Rick Telberg
Rick Telberg
  Surviving the Recession in Four Easy Steps

And 26 need-to-know tips. Next question: Are you working hard or hardly working?

September 3, 2009
by Rick Telberg/For the Finance Executive

In these turbulent times, it’s more important than ever for corporate CPAs and finance managers to go beyond traditional tax and accounting services and think instead about forward-looking strategies for helping their companies and stakeholders become more effective and profitable.

Barry Schimel, CPA and a co-founder of the BizActions e-mail marketing system for accounting firms, has seen lots of ups and downs in his career, starting as the managing partner of a regional accounting firm a couple recessions ago. Back in the 1980s, when Schimel was managing partner of his own accounting firm, more than a few of his business clients were desperate. So he steered his whole firm into crisis control.

“We would work with clients until midnight, coaching them on what they could do to sustain themselves and help them grow,” Schimel told me.  Today, he tells accountants to focus on what can you do for the company tomorrow, instead of on what happened last year. “The opportunities are greater for a business if you can reverse the usual ways a CPA has been trained and think about the future instead of the past.”

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Now on his fifth book, 100 Ways to Profit in a Volatile Economy, Schimel talked to me about what he has learned about how accountants and accounting firms can help companies through the recession. Co-authored with BizActions colleague Gary Kravitz, the book offers a slew of proven and tested strategies that have been successfully implemented in numerous organizations, as well as new tactics based on provisions in the 2009 American Recovery and Reinvestment Act.

Step 1: If you’re like most firms or companies, you’re probably already familiar with strategies like these in the first chapter of the new Schimel-Kravitz book:

  1. Trim expenses and cut unnecessary spending.
  2. Work down inventory to the leanest possible levels.
  3. Take the maximum amount of time to pay your suppliers.
  4. Check to see if your suppliers offer payment incentives.
  5. Offer discounts of perhaps one percent to two percent to customers for paying early.
  6. Step up pressure on delinquent accounts.

Step 2: But Schimel and Kravitz offer more. Here are seven smart tax breaks that should not be overlooked:

  1. Carry back losses and collect a refund.
  2. Investigate the research and development tax credit.
  3. Depreciate equipment faster with Section 179.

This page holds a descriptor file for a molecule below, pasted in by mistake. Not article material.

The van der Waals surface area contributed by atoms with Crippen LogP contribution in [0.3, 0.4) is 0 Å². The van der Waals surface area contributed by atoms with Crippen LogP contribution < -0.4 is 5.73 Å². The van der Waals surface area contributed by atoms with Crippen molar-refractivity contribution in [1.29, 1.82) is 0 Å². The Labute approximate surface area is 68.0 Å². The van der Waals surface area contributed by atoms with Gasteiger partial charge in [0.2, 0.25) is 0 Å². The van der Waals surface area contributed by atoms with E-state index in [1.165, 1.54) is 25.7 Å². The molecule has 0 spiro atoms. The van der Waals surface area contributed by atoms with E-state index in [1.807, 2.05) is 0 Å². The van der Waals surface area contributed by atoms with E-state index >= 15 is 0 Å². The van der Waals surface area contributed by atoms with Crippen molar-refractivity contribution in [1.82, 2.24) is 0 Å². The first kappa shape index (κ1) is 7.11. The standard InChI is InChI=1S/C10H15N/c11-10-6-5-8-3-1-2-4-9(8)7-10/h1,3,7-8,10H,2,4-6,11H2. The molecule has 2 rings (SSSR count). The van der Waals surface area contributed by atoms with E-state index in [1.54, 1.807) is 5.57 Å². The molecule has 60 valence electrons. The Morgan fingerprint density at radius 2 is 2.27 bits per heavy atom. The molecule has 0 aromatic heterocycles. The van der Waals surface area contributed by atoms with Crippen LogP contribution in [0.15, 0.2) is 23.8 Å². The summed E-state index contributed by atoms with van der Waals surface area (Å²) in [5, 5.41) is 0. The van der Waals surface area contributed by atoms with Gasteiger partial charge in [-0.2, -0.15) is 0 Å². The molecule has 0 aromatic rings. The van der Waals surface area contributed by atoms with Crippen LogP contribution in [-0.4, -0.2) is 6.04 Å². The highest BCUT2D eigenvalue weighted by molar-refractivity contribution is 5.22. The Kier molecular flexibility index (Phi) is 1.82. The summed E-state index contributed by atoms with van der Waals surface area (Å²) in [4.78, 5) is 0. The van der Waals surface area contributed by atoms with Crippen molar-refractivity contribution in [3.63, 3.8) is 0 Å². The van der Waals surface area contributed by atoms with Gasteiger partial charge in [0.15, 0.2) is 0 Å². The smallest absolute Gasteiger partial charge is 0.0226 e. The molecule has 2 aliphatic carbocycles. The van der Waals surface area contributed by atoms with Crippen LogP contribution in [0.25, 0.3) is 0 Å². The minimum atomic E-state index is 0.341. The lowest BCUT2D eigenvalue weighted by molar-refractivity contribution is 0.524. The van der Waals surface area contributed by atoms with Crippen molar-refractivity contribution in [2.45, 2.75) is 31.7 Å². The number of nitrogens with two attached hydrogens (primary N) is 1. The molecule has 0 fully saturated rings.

4. Donate excess inventory to charities serving the “ill, needy or infants” and claim a deduction of up to twice the book cost.
  5. When you hire, get bonus tax credits for hiring unemployed veterans or disconnected youths.
  6. See if your company qualifies for the Domestic Production Activities Deduction for buying “Made in America.”
  7. Power up tax savings with a bevy of energy deductions and credits. For instance, commercial buildings can get up to seven dollars per square-foot if they can cut energy use by 50 percent (and save money on the energy, too). And there’s more for alternative energy use, like switching to solar or wind or buying hybrid or plug-in cars.

Another phase in distressed-company strategies focuses on the management culture. Schimel and Kravitz urge company leaders to “make everyone in the company responsible for profits.”

Step 3: You can start with a checklist Schimel and Kravitz call the “profit mentality quiz.” How many of these tactics could help your company improve margins or profits?

  1. Is your company sales-motivated or profit-driven?
  2. Are managers held accountable for the tasks that contribute to profitability?
  3. Do you have an inventory of untapped ideas that will add to the bottom line?
  4. Do you have a clear plan for attracting only the best and most profitable customers?
  5. Do you really know what your management team’s business goals and objectives are?
  6. Are you discussing profit objectives regularly?
  7. Have all your profit goals been communicated to the people who can make a difference?
  8. Does every manager know what additional profits would be used for?

Step 4: Finally, it’s more important than ever for every manager to be a hands-on manager. Want a quick test of an involved, accessible and available manager? To Schimel and Kravitz, the five most important things every manager should be able to say, when they need to, are:

  1. “I was wrong. Please forgive me.”
  2. “You did a great job.”
  3. “What are your thoughts?”
  4. “May I help you?”
  5. “Thank you.”

In thinking about the Schimel-Kravitz suggestions, a few over-arching themes emerge: Bring your managers and staff into the decision-making process with candor and honesty, and then respect their responsibilities, track the results and act on the consequences.  Sounds like good advice for any time, good or bad.

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COMMENT: Questions, ideas, rants or raves? Send an e-mail to Rick Telberg.

Copyright © 2009 CPA Trendlines/BSG LLC. All Rights Reserved. Used by Permission. First published by the AICPA.

About Rick Telberg

Rick Telberg is editor at large/director of online content.

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Disclaimer: Any views expressed in this article do not necessarily reflect the views of the AICPA or CPA2Biz. Official AICPA positions are determined through certain specific committee procedures, due process and deliberation.